Buyers Of Air India, BPCL Not To Get Free Hand To Shed Excess Staff: DIPAM Secretary
Tuhin Kanta Pandey. (Source: Verified facebook account of the government of Odisha). 

Buyers Of Air India, BPCL Not To Get Free Hand To Shed Excess Staff: DIPAM Secretary

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The buyers of loss-making airline Air India and oil firm Bharat Petroleum Corporation Ltd. will not get a free hand to shed excess workforce as the government will build in certain protection to employees in the share sale agreement, Department of Investment and Public Asset Management Secretary Tuhin Kanta Pandey said.

Public sector companies often have more people on rolls than their private sector counterparts and companies wanting to take them over would likely to right-size them to remove inefficiencies. In an interview with PTI, the secretary of DIPAM said the government will follow a two-stage bidding process for selling its entire holding in Air India and BPCL.

First preliminary interest from potential bidders is invited, followed by they being given access of data room on the companies for due diligence. In the second stage, price bids are invited. While in the case of Air India, the expression of interest has been invited by March 17, an offer seeking the same for BPCL is likely to be floated in the next few days.

Also read: Air India Is Up For Sale Again. Here’s What’s Different This Time

Asked if the bidders will get a free hand to right-size the companies after the acquisition, Pandey said, "There will be certain protection to employees and there will be other conditionalities and this will be listed out in the share purchase agreement." He did not give details of the conditionalities. A share purchase agreement will signed with the acquirer who offers the highest bid for buying out government stake.

The government is selling its entire 100 percent stake in Air India but wants effective control to stay with Indian nationals. The airline, which started as a Tata Airlines in 1932 and was later acquired by the government, has not made profits since 2007. It has a total debt of Rs 60,074 crore, of which bidder has to takeover Rs 23,286.5 crore.

In the case of BPCL, the government is selling its entire 53.29 percent stake in the company that will give buyers ready access to 14 percent of India's oil refining capacity and about one-fifth of the fuel market share in the world's fastest-growing energy market.

Also read: Will Ensure Air India Keeps Operating Smoothly: Aviation Ministry

"There is a two-stage process. There will be EoI and request for proposal or request for proposal (in the first stage) and due diligence-cum-bidding stage (in the second)," Pandey said. "After the bidding stage, the highest bidder (will be identified). The highest bidder meeting the reserve price will sign the SPA."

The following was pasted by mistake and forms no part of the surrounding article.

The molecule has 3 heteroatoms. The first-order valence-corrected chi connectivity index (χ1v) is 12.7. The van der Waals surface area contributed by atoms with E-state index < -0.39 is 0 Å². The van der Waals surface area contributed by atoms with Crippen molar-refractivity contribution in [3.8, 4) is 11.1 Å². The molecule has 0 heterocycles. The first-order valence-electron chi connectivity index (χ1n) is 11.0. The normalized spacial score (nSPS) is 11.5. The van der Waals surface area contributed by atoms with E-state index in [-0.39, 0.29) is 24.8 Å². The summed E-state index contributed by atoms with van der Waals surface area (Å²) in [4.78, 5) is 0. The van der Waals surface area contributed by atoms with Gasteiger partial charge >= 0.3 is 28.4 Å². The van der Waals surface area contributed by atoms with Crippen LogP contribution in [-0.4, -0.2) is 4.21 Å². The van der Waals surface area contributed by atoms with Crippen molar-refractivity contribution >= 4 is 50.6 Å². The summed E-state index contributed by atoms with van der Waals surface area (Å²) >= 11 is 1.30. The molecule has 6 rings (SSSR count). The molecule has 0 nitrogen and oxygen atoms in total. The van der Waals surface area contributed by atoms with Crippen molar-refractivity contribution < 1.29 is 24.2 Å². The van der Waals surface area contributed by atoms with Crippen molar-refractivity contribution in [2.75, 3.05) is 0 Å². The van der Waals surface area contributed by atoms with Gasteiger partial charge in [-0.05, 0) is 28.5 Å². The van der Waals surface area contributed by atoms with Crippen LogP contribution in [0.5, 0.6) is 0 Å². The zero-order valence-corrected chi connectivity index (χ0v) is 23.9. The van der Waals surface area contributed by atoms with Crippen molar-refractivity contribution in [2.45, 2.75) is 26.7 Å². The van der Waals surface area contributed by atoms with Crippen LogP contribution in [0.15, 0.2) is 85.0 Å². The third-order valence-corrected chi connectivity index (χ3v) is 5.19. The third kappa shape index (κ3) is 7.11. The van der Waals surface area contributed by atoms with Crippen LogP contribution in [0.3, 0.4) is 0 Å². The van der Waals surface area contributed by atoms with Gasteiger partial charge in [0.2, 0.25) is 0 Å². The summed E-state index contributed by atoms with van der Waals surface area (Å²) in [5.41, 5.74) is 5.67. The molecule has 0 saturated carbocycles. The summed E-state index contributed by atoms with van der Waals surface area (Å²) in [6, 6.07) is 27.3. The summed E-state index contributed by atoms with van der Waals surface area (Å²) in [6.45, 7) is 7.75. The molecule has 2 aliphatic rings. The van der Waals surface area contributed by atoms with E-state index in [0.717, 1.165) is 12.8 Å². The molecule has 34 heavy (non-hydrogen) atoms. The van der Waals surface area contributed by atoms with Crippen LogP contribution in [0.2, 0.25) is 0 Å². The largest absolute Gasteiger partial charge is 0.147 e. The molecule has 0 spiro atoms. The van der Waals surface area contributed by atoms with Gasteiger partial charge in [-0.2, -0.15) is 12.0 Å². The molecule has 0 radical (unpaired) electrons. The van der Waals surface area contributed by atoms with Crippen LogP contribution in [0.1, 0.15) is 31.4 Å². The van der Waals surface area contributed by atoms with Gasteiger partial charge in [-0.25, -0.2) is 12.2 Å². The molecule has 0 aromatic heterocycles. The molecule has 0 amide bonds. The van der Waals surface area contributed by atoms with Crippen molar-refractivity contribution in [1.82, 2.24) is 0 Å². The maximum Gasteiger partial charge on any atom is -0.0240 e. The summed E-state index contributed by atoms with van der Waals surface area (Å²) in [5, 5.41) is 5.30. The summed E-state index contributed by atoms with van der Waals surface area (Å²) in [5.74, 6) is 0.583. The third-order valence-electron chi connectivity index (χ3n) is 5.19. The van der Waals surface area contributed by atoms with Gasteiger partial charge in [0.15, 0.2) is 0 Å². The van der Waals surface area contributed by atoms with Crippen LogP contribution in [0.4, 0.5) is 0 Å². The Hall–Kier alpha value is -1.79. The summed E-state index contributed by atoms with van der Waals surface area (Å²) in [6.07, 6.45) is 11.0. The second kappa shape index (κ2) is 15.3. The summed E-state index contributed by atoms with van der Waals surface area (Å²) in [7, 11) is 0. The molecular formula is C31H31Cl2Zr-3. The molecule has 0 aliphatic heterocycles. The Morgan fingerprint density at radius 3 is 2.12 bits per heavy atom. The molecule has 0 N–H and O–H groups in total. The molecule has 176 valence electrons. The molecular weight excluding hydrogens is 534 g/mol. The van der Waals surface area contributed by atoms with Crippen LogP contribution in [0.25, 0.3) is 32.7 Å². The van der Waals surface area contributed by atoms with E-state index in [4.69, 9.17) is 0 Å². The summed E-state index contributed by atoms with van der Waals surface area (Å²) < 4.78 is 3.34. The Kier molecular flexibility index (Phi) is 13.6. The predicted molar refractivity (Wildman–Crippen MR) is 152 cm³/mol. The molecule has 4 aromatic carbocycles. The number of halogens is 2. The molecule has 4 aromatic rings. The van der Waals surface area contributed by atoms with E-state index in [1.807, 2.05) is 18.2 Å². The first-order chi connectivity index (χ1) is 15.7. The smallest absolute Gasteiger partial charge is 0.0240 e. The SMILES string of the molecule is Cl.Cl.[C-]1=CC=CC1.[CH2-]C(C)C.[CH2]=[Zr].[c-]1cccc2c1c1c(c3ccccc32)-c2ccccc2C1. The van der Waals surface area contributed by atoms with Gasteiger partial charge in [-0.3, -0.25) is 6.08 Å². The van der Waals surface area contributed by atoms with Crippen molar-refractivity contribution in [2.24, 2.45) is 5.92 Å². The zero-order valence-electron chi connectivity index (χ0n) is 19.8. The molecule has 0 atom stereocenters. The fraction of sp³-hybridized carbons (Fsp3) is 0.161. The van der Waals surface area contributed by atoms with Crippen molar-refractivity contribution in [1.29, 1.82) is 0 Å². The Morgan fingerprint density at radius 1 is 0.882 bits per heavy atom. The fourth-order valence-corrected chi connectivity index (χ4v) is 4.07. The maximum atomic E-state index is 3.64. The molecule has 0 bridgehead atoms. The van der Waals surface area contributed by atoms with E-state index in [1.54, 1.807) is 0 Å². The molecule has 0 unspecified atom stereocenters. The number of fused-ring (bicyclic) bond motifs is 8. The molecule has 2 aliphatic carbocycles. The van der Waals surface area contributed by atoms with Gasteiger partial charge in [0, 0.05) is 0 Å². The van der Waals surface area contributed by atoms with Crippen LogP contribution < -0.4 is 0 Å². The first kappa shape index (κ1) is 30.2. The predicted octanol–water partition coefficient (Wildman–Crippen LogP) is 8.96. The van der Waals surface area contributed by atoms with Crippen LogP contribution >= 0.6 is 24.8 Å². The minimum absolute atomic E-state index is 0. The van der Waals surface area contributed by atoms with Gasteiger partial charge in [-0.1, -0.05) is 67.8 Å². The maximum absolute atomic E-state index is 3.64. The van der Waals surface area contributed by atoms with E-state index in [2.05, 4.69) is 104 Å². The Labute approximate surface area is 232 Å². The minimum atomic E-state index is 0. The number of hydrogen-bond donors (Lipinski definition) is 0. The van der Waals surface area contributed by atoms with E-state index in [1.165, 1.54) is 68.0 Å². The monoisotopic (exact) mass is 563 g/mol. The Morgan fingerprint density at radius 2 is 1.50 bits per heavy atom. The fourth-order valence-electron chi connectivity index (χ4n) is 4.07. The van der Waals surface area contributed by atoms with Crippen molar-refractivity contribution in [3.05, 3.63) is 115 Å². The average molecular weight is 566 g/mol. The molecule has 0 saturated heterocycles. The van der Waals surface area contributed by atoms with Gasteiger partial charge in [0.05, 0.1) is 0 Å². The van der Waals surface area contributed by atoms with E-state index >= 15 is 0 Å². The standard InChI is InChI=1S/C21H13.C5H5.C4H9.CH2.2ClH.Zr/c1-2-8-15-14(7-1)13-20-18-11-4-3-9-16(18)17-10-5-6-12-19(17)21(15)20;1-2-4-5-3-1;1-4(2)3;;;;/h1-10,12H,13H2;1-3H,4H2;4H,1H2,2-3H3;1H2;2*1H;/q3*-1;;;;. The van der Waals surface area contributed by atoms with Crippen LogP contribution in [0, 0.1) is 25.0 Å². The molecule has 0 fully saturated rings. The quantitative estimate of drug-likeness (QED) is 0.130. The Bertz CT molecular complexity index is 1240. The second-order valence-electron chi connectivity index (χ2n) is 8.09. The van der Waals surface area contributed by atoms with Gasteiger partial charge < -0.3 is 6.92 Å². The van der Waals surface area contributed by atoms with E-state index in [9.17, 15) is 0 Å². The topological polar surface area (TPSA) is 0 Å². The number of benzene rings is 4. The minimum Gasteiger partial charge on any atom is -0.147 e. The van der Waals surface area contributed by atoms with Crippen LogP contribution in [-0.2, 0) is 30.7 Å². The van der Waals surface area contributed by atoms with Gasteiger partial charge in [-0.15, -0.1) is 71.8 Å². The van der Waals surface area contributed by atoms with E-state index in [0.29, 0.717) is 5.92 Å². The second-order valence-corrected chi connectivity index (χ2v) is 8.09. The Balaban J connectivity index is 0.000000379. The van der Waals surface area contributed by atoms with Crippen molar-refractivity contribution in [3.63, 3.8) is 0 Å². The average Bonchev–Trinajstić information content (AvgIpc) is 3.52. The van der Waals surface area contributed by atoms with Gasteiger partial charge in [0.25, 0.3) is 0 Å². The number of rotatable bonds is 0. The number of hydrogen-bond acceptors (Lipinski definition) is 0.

Asked about concerns over valuation of BPCL, he said DIPAM has valuation methodologies. "There is an independent asset valuer and then there is a transaction advisor who will do the business valuation. Then, the value will be arrived at. But, this valuation or the reserve price will not be revealed unless the financial bids are received."

Officers' unions of blue-chip public sector undertakings have opposed the government's decision to privatise India's second-biggest oil firm BPCL, saying family silver worth Rs 9 lakh crore is being sold for a fraction of the amount. BPCL has a market capitalisation of about Rs 1 lakh crore and the government stake at current prices is worth about Rs 54,000 crore. The successful bidder will also have to make an open offer to other shareholders for acquiring another 26 percent at the same price.

Privatisation of Air India and BPCL is essential for meeting the record Rs 2.1 lakh crore target Finance Minister Nirmala Sitharaman has set from disinvestment proceeds in the Budget for 2020-21. This is the second attempt for sale of Air India after the failed attempt in 2018. Losses notwithstanding, it has some lucrative assets that include prized slots at London's choked Heathrow airport, a fleet of more than 100 planes and thousands of trained pilots and crew.

BPCL operates four refineries in Mumbai, Kochi (Kerala), Bina (Madhya Pradesh) and Numaligarh (Assam) with a combined capacity of 38.3 million tonnes per annum, which is 15 percent of India's total refining capacity of 249.4 million tonnes. While the Numaligarh refinery will be carved out of BPCL and sold to a public sector undertaking, the new buyer of the company will get 35.3 million tonnes of refining capacity.

It also owns 15,177 petrol pumps and 6,011 liquefied petroleum gas distributor agencies in the country. Besides, it has 51 LPG bottling plants. The company distributes 21 percent of petroleum products consumed in the country by volume as of March this year and has more than a fifth of the 250 aviation fuel stations in the country.

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